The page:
Ermysted’s Memories
by Michael Rayworth (1952-57)

I have just read some of the magnificent success stories of old boys from Ermysted’s over the years and felt the urge to balance this by writing my story which resembled an academic plane crash that most would want to forget. But I remember my days at the school with some nostalgia, and I eventually made good.

It all started in 1952 when my parents decided that an Ermysted’s education would be good for me and would continue the family tradition at the school. My parents had since moved away to Cumbria and I suddenly found myself dumped in School House and in class 2A, which was supposed to reflect my abilities at my former school in Penrith.

MichaelRayworthFor the first two years I was unhappy and found the experience difficult. This was reflected in my performance at the school where I repeated a year and demoted to 3B a year later. My school reports were unbelievably bad and the source of jokes and much sarcasm from the subject teachers.

The teachers, however, were excellent, sympathetic and tried to make my time there more comfortable. Cassie Edwards may have had class discipline difficulties but was a very kind man who helped me in School House during my early days.

The house master in School House was headmaster M L Forster (Bru), a strong disciplinarian but a person whom I respected and who, in a strange way, helped me through the first two years.

I also had great respect for many other teachers. I was a practical person more comfortable with maths and science and I saw Di Evans as a teacher who spoke a language I understood. I have never come across another academic with the ability, the control and the charisma who had the immediate respect of everyone he spoke to. I have never seen anyone who had a bad word for him.

I enjoyed Maths with TES Stoakley, a class where I thought some of the best school wit and humour was generated. (I learned that mathematically a line has no thickness – except for the white line down the middle of the road!)

Paddy Rodgers, Willy Hardacre, Bill Gibbon and Gaius Haig were all outstanding teachers but to me they represented despair in my own abilities. In the 5th year I was able to drop languages and the classical subjects. I would have dropped English Language but this was a subject needed for most professions.

Throughout this time I excelled in woodwork, and the encouragement of Bill Hewitt was something I will never forget. I won the Skipton Mechanics Institute Prize for woodwork which was a huge boost to my morale and a turning point for the rest of my time at school. But it was too late. It was O levels next year and I knew they would be a disaster.

I left school in 1957 with five miserable O levels. I took private lessons from Di Evans to get O level Physics. Di Evans was superb and I passed a 3 year O level Physics course in three months with 90%. English Language was another matter where I struggled and I set off for a course to be a cabinet maker at Loughborough University – it was a course where English Language was not required.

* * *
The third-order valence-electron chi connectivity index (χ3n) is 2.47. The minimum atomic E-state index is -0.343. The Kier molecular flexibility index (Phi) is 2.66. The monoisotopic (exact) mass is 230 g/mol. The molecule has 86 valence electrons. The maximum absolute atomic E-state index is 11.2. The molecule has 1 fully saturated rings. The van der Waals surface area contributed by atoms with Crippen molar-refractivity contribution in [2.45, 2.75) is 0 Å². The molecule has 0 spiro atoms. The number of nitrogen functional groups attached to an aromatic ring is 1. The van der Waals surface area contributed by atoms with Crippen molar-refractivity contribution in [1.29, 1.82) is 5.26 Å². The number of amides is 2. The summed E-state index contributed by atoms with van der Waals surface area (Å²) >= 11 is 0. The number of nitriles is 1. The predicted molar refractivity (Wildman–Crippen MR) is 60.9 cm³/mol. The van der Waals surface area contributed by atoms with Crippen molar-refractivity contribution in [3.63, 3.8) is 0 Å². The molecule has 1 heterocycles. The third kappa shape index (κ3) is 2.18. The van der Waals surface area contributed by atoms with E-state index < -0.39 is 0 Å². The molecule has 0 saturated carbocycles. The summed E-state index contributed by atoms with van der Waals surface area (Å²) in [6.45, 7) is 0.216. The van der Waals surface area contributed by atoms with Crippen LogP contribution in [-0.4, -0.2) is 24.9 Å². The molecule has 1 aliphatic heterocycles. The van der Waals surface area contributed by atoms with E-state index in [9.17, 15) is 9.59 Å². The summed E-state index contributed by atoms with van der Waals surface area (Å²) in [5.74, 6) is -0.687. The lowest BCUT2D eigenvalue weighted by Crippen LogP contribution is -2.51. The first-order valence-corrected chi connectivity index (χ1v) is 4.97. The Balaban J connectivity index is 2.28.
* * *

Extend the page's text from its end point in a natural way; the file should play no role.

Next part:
However, just before I started the course I managed to pass English Language – at the fifth attempt, and with good results – and started an apprenticeship in Civil Engineering with Westmorland County Council. Civil Engineering was what I had always really wanted to do because I could clearly see a good professional career in road building prompted by increasing car ownership and severe road congestion.

At technical college I surprised myself with some outstanding academic results. I went to the University of Salford as a mature student and came out with a very good degree in Civil Engineering before becoming a Chartered Engineer and later a Fellow of the Institution of Civil Engineers.

I continued working for Westmorland County Council as a bridge designer but quickly moved on to work for the newly-formed Road Construction Units in Cheshire and Warwickshire on some major UK motorways bridges. I was the author of several technical papers on bridge design, old mine workings and winning prestigious Institution of Civil Engineers prizes. My days at Ermysted’s with poor academic results and withering sarcasm about my academic abilities now seemed a long way off.

When the English motorway programme was coming to an end I moved to Scotland and worked for Strathclyde Regional Council, the largest local authority in western Europe. I worked my way up to Chief Road Engineer with management responsible for all new construction and retired in 1992, having to take redundancy with the demise of Strathclyde.

Following retirement I moved to Argyll where I set up a successful furniture making business over the next 20 years and am currently running a small timber merchant business. Thank you Bill Hewitt – hardly a day passes without me thinking what you would have done!!!

When I left Ermysted’s I had become more contented at school and in hindsight am convinced that I suffered from dyslexia, a word not invented in the 50s and 60s. I believe this caused my academic difficulties. But I excelled with practical work and feel that it was my experience at Ermysted’s which gave me the opportunity to have two very successful and fulfilling careers in one lifetime with virtually no school qualifications – and, in my late 70s, I still want to continue.

About Michael Rayworth

After a successful career in Civil Engineering Mike retired in 1992 reluctantly having to take redundancy when Strathclyde Regional Council was disbanded. Opportunities for Civil Engineering were becoming limited in the 90s so he set up a furniture making business, specialising in Charles Rennie Mackintosh reproductions. He subsequently became, and still is a timber merchant buying oak trees and selling milled and dried timber to cabinet makers.

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